"Sir!"

I lurch into the next waiting room, this one for collecting checked luggage. The carousel grinds like a garbage disposal tearing at a misplaced knife. My lonely suitcase bumps along. The exit is on the far left side, where the wear-resistant carpeting becomes white tile and the fluorescent lights glare.

"Hey!"

Two doors on my right display stick figures, one of a man and and the other of a woman—international symbols for the can. I forearm through the man's chest. There are two urinals and a stall.

Birna bursts in. Her cheeks are even more flushed than before. I want to pull her against me.

"Why are you walking funny?" Birna asks.

"I'm not feeling well."

"You're hiding something. Drop your pants."

I stare at Birna's eyes, which are sea green. I have the urge to confess again. The words form on my tongue and behind my lips like bubbles.

"Let me get this straight," I say instead. "You followed me into the bathroom, here we are alone, and you're asking me to drop my pants?"

Birna's cheeks become even more inflamed, which I would've thought impossible. She stares at me but she's twitching now. I imagine squeezing her. I imagine kissing her bright lips.

"Is that protocol?" I ask.

She turns and leaves.

I stumble into the stall and lock it. I drop my pants. My leg is white, except at the top where it's purple. I unwind the tefillin and put it in my bag. There's no feeling in my leg. I use my hands to toss it back and forth. I slap it with the hot dogs and swing it.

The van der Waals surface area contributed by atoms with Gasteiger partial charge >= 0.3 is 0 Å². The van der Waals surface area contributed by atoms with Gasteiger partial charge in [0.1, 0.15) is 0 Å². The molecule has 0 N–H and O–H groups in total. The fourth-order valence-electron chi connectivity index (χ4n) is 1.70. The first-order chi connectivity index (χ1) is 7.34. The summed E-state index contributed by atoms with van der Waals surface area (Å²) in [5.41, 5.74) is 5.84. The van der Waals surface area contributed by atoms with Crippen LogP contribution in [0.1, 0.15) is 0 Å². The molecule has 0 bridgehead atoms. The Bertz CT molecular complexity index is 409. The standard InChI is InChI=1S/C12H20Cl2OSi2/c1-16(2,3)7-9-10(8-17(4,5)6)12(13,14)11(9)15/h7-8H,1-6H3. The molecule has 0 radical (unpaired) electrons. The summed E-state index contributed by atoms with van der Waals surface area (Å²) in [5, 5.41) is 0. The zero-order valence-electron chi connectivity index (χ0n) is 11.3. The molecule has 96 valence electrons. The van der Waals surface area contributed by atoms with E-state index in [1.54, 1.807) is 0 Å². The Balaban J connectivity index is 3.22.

Here comes the pain.

I smack my foot against the stall, which makes a tinny sound, like a broken snare drum. I do it again and again. I look at the hot dogs and realize that nobody checked my bag. I could've just left them in there. The packaging is wrinkled and one corner is ripped. I have nothing else to give to Simmy.

I slam the hot dog pack against the wall. I kick the wall and bang the hot dogs against it. I do it again and again and again, until the tinny echoes fill my ears.

A hot dog flies out of the package. It spins in the air like a dislodged helicopter propeller, bounces off the far wall, and splashes into the toilet. It bobs below the surface, vertically, then rises back into a horizontal position. Ripples push out to the end of the bowl. The hot dog floats around like a piece of crap. It looks like a perfect piece of crap—like a stage prop, like an exaggeration of perfect crap. It shines.

I put the rest of the hot dogs—which, it turns out, are individually wrapped in plastic—back into my bag by the tefillin.

My leg is tingly and tender, and it feels stiff, but I can, with difficulty, walk on it. And I walk out of the bathroom, leaving one kosher crap hot dog floating behind me.

I pick up my baggage and follow the yellow line out the doors. In the waiting area, Simmy sits in a faded chair, head back, mouth open, asleep. The sports section has fallen across his lap. He doesn't look sick. He's wearing jeans and a plaid shirt and could be resting up to wrestle a moose. His face has those handsome-older-man creases around the eyes and mouth. But inside his chest little gobs are trying to plug up his heart. It occurs to me that he's probably not supposed to eat hot dogs. All I have for him is more of the same stuff that's slowly killing him. I pick up the sports section. Mickey Lichtman has a story on the front page. I glance at it. It warns fans not to get their hopes up about the Jets returning. I place the paper back in Simmy's lap, rest the hot dogs on top, and sit down to wait for him to wake up.